The Canaanite woman was innovative. She had no choice. With a demon-wracked daughter at home and the Nazarene giving her the silent treatment, she had to be creative. So she shouted. And she shouted. And she shouted some more – until Christ finally turned and faced her. yet, even then it was merely to clarify heaven’s official policy: “I was sent only to the lost sheep of the house of Israel,” Jesus says to her firmly. “It is not right to take the children’s bread and toss it to their dogs” (Matthew 15:24, 26). His message was clear: for the moment, at least, Canaanites need not apply.

It’s here that I have another of my nightmares. For it’s just here, you see, that Restorationist sentiments might have doomed that bedeviled girl. In my bad dream, the Canaanite woman is one of us. She has heard lesson after lesson on proper respect for God’s ways. In one particularly memorable sermon she recalls the speaker saying, “When God states his terms for salvation, we have no right to ask that he make exceptions.” That idea struck her as strange at the time. As a mother, after all, she knew how natural it is for a child to ask that exceptions to the rule be granted. But who was she to argue with the preacher? having now met with Christ’s firm rebuff, she responds in keeping with that religious training she has received. Rather than press her suit with Jesus, rather than grapple with the living God will-to-will, she turns sadly away. A loyal Restorationist, she goes home to her still-demonic daughter without a fight.

No, that’s not really the way the story ends. Fortunately, this Canaanite woman knew that God’s dealings with humanity are not purely contractual. She knew that heaven’s official policy is sometimes negotiable because the policy-maker is a living being – not an inflexible text. She knew too that the Lord has a lot of personality and that people with personality value spontaneity and innovation in others. So she hazarded a creative comeback: “… but even the dogs eat the crumbs that fall from their master’s table” (Matthew 15:27). And as a reward for quick thinking, the woman won the blessing she sought.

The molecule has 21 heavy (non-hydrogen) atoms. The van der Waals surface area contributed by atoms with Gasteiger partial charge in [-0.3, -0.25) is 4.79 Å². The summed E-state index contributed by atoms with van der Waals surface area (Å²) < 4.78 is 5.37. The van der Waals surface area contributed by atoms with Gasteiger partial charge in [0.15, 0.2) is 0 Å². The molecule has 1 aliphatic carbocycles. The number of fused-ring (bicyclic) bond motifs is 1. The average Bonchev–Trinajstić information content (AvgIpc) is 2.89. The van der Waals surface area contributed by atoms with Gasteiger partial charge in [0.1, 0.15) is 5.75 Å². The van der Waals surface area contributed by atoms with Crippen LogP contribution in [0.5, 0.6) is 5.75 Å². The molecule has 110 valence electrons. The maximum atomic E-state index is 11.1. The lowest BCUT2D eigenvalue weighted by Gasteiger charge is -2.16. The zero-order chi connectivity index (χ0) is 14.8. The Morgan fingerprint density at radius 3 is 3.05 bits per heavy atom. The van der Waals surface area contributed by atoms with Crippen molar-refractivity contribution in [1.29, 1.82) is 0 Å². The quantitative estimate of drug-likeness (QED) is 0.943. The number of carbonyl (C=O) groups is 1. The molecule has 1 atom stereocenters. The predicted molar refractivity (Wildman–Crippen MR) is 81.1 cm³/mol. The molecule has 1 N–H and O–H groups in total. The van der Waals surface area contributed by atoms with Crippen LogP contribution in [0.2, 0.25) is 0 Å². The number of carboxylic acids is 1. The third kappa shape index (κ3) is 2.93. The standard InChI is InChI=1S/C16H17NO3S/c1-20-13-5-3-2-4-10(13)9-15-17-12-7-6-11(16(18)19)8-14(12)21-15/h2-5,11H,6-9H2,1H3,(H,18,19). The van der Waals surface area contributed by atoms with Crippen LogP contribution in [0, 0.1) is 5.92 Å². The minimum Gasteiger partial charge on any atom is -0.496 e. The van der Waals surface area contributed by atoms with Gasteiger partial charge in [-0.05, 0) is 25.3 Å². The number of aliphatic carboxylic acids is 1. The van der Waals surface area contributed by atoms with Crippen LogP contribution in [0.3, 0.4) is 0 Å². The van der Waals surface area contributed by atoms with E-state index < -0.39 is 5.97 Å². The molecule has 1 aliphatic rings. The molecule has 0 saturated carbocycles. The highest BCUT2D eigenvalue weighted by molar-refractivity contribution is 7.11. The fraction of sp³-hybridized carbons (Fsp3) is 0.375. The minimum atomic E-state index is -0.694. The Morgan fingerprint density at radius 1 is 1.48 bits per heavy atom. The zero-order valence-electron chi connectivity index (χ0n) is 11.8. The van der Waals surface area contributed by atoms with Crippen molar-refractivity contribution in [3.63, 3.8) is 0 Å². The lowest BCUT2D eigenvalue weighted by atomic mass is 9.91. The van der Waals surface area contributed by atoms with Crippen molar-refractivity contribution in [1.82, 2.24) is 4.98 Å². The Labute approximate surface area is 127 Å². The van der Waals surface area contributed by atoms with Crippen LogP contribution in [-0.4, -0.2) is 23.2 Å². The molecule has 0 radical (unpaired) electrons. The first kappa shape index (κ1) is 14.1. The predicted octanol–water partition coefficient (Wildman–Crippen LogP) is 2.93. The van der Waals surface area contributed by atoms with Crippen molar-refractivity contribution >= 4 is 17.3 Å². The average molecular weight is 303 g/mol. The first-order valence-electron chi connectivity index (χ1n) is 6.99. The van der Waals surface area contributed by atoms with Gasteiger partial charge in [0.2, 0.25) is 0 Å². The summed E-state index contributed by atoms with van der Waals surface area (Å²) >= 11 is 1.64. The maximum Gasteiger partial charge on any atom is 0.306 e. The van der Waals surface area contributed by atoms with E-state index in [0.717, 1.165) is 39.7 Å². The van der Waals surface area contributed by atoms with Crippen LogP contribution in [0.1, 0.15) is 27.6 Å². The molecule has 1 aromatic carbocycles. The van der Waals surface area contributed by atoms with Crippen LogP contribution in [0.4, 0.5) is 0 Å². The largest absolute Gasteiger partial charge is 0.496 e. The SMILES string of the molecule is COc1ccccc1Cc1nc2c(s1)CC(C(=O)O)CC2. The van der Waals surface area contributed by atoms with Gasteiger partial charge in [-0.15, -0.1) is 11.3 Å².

Restorationists have at times oversimplified the nature of spiritual living. We have, I’m afraid, so emphasized our Father’s awesome sovereignty that we’ve lost sight of his breathtaking flexibility. That’s not to say, of course, that our heritage is without virtue. To be sure, a nonchalant approach to God’s requirements is disastrous. Many Bible people suffered for apathetic inattention to his demands. So the Restoration impulse can be both wise and valid. But doesn’t an unbiased reading of Scripture tell us that knowing God is more complex than a game of “Simon Says”? Doesn’t it suggest that we may be unsafe in following the Bible as a nervous new chef might follow a cookbook? The Lord wants us to follow his recipe, I’m convinced, but he also allows for a spoonful of innovation and generous pinch of human spontaneity.

If he didn’t, the Christian life could easily turn into a bad dream.Wineskins Magazine

Steve Weathers teaches English at Abilene Christian University. He has previously published short works of fiction in various literary journals.